Accomodative Therapy for Delaying Presbyopia

Grant Winners

  • Bai-chuan Jiang, Ph.D. – College of Optometry
  • Yin Tea, O.D. – College of Optometry

Dean

  • David Loshin – College of Optometry

Abstract

Presbyopia is the gradual loss of the eye's ability to change focus (accommodation) for seeing near objects. The long-term goal of this research is to understand the physiological mechanism in presbyopia progression. In this study we will test whether a method of accommodative training can keep the ciliary muscle and the lens flexible, and therefore delay the progression of presbyopia.

During training, the subject will be asked to view a moving target through an optical device which will exercise each eye slowly and rhythmically over its full range of accommodation. We will use both subjective and objective measurements to assess the subject's accommodative amplitude before and after training. The subject will exercise each eye for 5 minutes per day for two weeks. We are going to compare:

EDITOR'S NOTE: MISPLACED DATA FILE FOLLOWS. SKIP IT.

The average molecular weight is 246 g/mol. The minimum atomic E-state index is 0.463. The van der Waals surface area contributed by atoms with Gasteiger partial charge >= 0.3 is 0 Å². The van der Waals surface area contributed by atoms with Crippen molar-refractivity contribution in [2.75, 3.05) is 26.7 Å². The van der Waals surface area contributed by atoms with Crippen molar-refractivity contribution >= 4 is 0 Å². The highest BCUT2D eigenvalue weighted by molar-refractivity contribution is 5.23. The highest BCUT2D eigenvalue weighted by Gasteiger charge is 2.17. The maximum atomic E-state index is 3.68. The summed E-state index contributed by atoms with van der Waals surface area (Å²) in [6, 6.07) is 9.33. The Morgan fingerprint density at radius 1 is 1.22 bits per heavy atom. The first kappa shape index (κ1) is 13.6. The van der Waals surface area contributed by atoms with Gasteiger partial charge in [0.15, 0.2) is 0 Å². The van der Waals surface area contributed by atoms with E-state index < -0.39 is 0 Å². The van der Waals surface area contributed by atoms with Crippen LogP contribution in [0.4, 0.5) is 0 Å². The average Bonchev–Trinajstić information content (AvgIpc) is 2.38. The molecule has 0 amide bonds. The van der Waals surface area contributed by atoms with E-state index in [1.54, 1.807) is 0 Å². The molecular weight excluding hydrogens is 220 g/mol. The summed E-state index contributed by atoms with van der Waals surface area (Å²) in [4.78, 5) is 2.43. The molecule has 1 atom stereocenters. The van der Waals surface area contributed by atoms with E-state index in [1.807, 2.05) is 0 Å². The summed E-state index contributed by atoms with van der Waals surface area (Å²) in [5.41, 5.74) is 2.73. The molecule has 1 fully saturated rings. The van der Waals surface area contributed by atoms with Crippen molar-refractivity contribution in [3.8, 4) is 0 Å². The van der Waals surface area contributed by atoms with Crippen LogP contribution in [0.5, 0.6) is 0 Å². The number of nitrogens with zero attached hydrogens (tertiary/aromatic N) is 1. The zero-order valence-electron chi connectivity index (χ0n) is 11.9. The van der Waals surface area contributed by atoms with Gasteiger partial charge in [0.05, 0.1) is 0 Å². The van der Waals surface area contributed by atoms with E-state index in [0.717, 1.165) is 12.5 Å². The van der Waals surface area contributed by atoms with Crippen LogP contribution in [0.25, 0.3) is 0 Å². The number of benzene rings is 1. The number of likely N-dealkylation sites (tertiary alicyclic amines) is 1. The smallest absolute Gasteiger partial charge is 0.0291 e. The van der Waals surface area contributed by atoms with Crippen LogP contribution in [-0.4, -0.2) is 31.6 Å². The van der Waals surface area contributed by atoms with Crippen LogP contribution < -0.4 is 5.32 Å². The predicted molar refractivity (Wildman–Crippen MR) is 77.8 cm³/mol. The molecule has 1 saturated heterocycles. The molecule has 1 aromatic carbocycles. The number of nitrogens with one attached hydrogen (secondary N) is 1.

1. the accommodative amplitudes before and after training at each visit;
  2. the accommodative amplitude before the training period to that after the two-week training period; and
  3. the results obtained from objective and subjective measurements.

Presbyopia progression is associated with aging and occurs in essentially every person over age 45. The result of this study may lead to a new strategy for delaying the onset and progression of presbyopia among pre-presbyopic subjects. In addition, the result will also help to assess two existing theories related to the mechanism of presbyopia, i.e. the Donders-Duane-Fincham theory and Helmholtz-Hess-Gullstrand theory.